# Orbit smulation and speed of gravitation

Just a question from a begginer :

In the simulation of a solar or (galactic) system, when you calculate the position of a planet P at time t+dt, you only know the position of the other bodies in the system at time t, so you calculate the distance d between P and any other body Q at time t, and then the acceleration P receives from Q

If gravitation speed were infinite then that would be enough for accurate simulation But if gravitation has a finite speed c, then P receives actually an acceleration from the position of Q when it was at time t-d/c, so you should keep all past positions in the memory of the computer ?

How in practice is this problem solved for precise simulation ? is it possible to calculate the speed of graviation this way, and is it equal to the speed of light ? (it could be a priori different)

pervect
Staff Emeritus
The quick answer is that in a Newtonian simulation, gravity always points at the instantaneous position of the object. Not only is there no need to keep the past history of the particles, doing so in the manner you describe (having the force point towards the retarded position) will give seriously incorrect results, even for a simple simulation of the solar system. So the quick answer is that the way to do correct _Newtonian_ simulations is to have the force point towards the instantaneous position of the particle.

It is useful to note that something very similar happens for the electrostatic columb force. If you simulate the force as pointing towards the "past position" of the particle, you will get errors. The correct procedure in the electrostatic case is to use the Lienard-Wiechert retarded potentials, not retarded forces. One will find by using the LW procedure that for two charges moving at a constant velocity, the direction of the force is towards the instantaneous position of the charge.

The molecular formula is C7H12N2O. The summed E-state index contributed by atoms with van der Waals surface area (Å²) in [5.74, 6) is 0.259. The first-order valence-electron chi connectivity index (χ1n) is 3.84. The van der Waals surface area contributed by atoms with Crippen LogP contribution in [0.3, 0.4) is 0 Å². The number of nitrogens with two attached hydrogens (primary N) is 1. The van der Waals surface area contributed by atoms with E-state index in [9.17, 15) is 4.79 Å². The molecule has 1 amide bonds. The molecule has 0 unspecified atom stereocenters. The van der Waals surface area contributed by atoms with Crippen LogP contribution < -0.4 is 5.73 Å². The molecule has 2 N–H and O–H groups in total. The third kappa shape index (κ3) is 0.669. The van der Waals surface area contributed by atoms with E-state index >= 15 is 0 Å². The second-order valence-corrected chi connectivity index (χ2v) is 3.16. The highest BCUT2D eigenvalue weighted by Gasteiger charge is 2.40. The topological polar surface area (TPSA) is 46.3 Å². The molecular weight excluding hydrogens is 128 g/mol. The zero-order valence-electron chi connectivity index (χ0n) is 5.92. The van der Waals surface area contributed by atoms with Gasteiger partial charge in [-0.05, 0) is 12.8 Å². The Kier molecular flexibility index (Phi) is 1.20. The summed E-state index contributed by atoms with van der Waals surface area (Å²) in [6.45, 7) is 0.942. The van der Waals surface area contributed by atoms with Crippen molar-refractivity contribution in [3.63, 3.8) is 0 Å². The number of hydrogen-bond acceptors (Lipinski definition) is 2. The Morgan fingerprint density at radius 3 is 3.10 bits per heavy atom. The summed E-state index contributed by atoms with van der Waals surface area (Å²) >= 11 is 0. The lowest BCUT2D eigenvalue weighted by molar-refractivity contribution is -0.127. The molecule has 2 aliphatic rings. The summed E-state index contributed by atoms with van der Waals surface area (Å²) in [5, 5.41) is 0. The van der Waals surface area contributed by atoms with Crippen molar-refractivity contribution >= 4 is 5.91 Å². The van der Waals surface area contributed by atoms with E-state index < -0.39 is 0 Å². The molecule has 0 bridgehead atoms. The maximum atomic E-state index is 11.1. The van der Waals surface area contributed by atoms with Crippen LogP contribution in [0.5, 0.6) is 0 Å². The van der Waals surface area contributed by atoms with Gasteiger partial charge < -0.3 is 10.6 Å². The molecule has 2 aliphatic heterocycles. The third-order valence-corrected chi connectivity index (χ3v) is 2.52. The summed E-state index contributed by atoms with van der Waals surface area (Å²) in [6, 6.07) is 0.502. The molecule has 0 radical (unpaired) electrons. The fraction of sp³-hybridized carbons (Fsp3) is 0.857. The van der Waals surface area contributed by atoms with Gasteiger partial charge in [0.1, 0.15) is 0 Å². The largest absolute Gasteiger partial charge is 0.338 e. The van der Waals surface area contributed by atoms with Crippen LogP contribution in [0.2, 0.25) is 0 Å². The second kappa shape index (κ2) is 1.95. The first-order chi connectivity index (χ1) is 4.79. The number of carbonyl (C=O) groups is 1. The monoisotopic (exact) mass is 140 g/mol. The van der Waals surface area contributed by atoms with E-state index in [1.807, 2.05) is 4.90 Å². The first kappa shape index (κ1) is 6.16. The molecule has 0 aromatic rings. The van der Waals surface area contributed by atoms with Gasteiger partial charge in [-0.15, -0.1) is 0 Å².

In fact, the conservation of angular momentum *demands* that the force be towards the instantaenous position of the the charge/mass, except insofar as some small amount of angular momentum is carried off by electromagnetic (or gravitational) waves.

Some references

Does gravity travel at the speed of light?

Lienard-Wiechert potentials

(The last link is quite terse, but you can google to find more about the LW potentials).

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Thank you very much, pervect.
If i understand, the force on A points not towards B's retarded position, but towards B's "linearly extrapolated" retarded position, but as long particles follow geodesics (no acceleration), this is the same as if gravity were propagating at infinite speed.

So General Relativity and newtonian simulations give the same result with only one tiny difference in the case of binary pulsars (due to emission of GW).

Question ; for simulating a big object like a cluster or a galaxy, spanning thousands of LYrs, is is accurate enough to do a newtonian simulation ? i think, yes ?

pervect
Staff Emeritus
serge said:
Thank you very much, pervect.
If i understand, the force on A points not towards B's retarded position, but towards B's "linearly extrapolated" retarded position, but as long particles follow geodesics (no acceleration), this is the same as if gravity were propagating at infinite speed.

So General Relativity and newtonian simulations give the same result with only one tiny difference in the case of binary pulsars (due to emission of GW).

Question ; for simulating a big object like a cluster or a galaxy, spanning thousands of LYrs, is is accurate enough to do a newtonian simulation ? i think, yes ?

Basically, as long as the system you are simulating isn't at all close to becoming a black hole, you should be OK. If it is close to being a black hole, then you've got an extremely hard problem.

There is an approximation for the amount of gravitational wave energy that a rotating gravitationally bound system of mass M and radius R emits. This is from MTW's gravitaiton, pg 980.

In geometric units it's just (M/R)^5

In standard units that's (GM/Rc^2)^5 * (c^5/G)

What this means is, the larger the radius, the less gravity waves are emitted. Other GR corrections also become unimporatant for large R, so a large radius is good.